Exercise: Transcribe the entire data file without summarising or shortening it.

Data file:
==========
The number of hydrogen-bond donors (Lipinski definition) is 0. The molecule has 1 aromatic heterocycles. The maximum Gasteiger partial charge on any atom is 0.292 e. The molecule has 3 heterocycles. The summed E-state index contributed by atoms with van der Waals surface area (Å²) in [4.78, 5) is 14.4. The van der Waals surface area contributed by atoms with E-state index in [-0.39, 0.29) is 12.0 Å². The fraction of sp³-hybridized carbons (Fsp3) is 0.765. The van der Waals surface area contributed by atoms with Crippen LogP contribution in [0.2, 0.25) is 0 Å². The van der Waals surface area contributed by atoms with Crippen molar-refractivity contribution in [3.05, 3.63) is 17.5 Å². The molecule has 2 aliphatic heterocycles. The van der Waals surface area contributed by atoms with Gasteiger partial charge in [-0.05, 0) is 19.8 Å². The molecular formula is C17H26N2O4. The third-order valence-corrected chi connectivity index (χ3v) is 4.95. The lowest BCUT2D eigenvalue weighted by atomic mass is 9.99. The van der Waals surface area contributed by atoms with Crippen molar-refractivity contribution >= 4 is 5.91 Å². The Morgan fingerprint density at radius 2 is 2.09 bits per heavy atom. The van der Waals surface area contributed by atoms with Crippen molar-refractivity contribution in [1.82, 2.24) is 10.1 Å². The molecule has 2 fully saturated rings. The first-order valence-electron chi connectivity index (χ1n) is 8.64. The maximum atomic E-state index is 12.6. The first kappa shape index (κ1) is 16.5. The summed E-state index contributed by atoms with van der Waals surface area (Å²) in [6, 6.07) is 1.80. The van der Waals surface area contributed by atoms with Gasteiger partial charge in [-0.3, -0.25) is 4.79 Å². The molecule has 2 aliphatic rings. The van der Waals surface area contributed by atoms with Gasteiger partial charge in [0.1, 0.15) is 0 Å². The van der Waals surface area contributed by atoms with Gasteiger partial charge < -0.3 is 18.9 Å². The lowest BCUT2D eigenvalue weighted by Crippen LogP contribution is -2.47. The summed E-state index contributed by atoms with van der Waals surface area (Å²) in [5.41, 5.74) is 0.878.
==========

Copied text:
The number of hydrogen-bond donors (Lipinski definition) is 0. The molecule has 1 aromatic heterocycles. The maximum Gasteiger partial charge on any atom is 0.292 e. The molecule has 3 heterocycles. The summed E-state index contributed by atoms with van der Waals surface area (Å²) in [4.78, 5) is 14.4. The van der Waals surface area contributed by atoms with E-state index in [-0.39, 0.29) is 12.0 Å². The fraction of sp³-hybridized carbons (Fsp3) is 0.765. The van der Waals surface area contributed by atoms with Crippen LogP contribution in [0.2, 0.25) is 0 Å². The van der Waals surface area contributed by atoms with Crippen molar-refractivity contribution in [3.05, 3.63) is 17.5 Å². The molecule has 2 aliphatic heterocycles. The van der Waals surface area contributed by atoms with Gasteiger partial charge in [-0.05, 0) is 19.8 Å². The molecular formula is C17H26N2O4. The third-order valence-corrected chi connectivity index (χ3v) is 4.95. The lowest BCUT2D eigenvalue weighted by atomic mass is 9.99. The van der Waals surface area contributed by atoms with Crippen molar-refractivity contribution >= 4 is 5.91 Å². The Morgan fingerprint density at radius 2 is 2.09 bits per heavy atom. The van der Waals surface area contributed by atoms with Crippen molar-refractivity contribution in [1.82, 2.24) is 10.1 Å². The molecule has 2 fully saturated rings. The first-order valence-electron chi connectivity index (χ1n) is 8.64. The maximum atomic E-state index is 12.6. The first kappa shape index (κ1) is 16.5. The summed E-state index contributed by atoms with van der Waals surface area (Å²) in [6, 6.07) is 1.80. The van der Waals surface area contributed by atoms with Gasteiger partial charge in [-0.3, -0.25) is 4.79 Å². The molecule has 2 aliphatic rings. The van der Waals surface area contributed by atoms with Gasteiger partial charge in [0.1, 0.15) is 0 Å². The van der Waals surface area contributed by atoms with Gasteiger partial charge < -0.3 is 18.9 Å². The lowest BCUT2D eigenvalue weighted by Crippen LogP contribution is -2.47. The summed E-state index contributed by atoms with van der Waals surface area (Å²) in [5.41, 5.74) is 0.878.